I’m going to pull an Ophelia Benson and just do a block text dump, add a line or two and pretend I’m a huge intellectual.
Loading the Language
The language of the totalist environment is characterized by the thought-terminating cliche. The most far-reaching and complex of human problems are compressed into brief, highly reductive, definitive-sounding phrases, easily memorized and easily expressed. These become the start and finish of any ideological analysis. In thought reform, for instance, the phrase “bourgeois mentality” is used to encompass and critically dismiss ordinarily troublesome concerns like the quest for individual expression, the exploration of alternative ideas, and the search for perspective and balance in political judgments. And in addition to their function as interpretive shortcuts, these cliches become what Richard Weaver has called “ultimate terms”: either “god terms,” representative of ultimate good; or “devil terms,” representative of ultimate evil. In thought reform, “progress,” “progressive,” “liberation,” “proletarian standpoints” and “the dialectic of history” fall into the former category; “capitalist,” “imperialist,” “exploiting classes,” and “bourgeois” (mentality, liberalism, morality, superstition, greed) of course fall into the latter. Totalist language, then, is repetitiously centered on all-encompassing jargon, prematurely abstract, highly categorical, relentlessly judging, and to anyone but its most devoted advocate, deadly dull: in Lionel Trilling’s phrase, “the language of nonthought.”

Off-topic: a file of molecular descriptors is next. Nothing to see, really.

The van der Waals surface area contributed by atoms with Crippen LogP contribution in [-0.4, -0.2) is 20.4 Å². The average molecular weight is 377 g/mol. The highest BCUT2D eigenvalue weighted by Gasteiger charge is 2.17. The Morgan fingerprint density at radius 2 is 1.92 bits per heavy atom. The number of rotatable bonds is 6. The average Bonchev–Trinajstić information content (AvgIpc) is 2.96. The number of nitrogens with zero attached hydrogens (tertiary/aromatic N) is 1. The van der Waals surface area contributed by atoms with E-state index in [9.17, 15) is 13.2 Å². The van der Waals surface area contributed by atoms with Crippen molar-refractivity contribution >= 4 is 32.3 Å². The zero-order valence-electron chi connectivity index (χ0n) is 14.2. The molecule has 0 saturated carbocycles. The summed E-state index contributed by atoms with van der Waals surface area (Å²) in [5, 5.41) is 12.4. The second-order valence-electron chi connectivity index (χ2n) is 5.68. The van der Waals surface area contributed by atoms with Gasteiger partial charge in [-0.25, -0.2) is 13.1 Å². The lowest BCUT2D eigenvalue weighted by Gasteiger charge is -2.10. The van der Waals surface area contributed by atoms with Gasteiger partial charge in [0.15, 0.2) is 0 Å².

To be sure, this kind of language exists to some degree within any cultural or organizational group, and all systems of belief depend upon it. It is in part an expression of unity and exclusiveness: as Edward Sapir put it, “‘He talks like us’ is equivalent to saying ‘He is one of us’.” The loading is much more extreme in ideological totalism, however, since the jargon expresses the claimed certitudes of the sacred science. Also involved is an underlying assumption that language—like all other human products—can be owned and operated by the Movement. No compunctions are felt about manipulating or loading it in any fashion; the only consideration is its usefulness to the cause.
For an individual person, the effect of the language of ideological totalism can be summed up in one word: constriction. He is, so to speak, linguistically deprived; and since language is so central to all human experience, his capacities for thinking and feeling are immensely narrowed. This is what Hu meant when he said, “using the same pattern of words for so long . . . you feel chained.” Actually, not everyone exposed feels chained, but in effect everyone is profoundly confined by these verbal fetters. As in other aspects of totalism, this loading may provide an initial sense of insight and security, eventually followed by uneasiness. This uneasiness may result in a retreat into a rigid orthodoxy in which an individual shouts the ideological jargon all the louder in order to demonstrate his conformity, hide his own dilemma and his despair, and protect himself from the fear and guilt he would feel should he attempt to use words and phrases other than the correct ones. Or else he may adopt a complex pattern of inner division, and dutifully produce the expected cliches in public performances while in his private moments he searches for more meaningful avenues of expression. Either way, his imagination becomes increasingly dissociated from his actual life experiences and may even tend to atrophy from disuse.
“Check your privilege” anyone? Or “your MRA groups are listed as hate groups by the SPLC“. Etc. Ad nauseam, ad infinitum.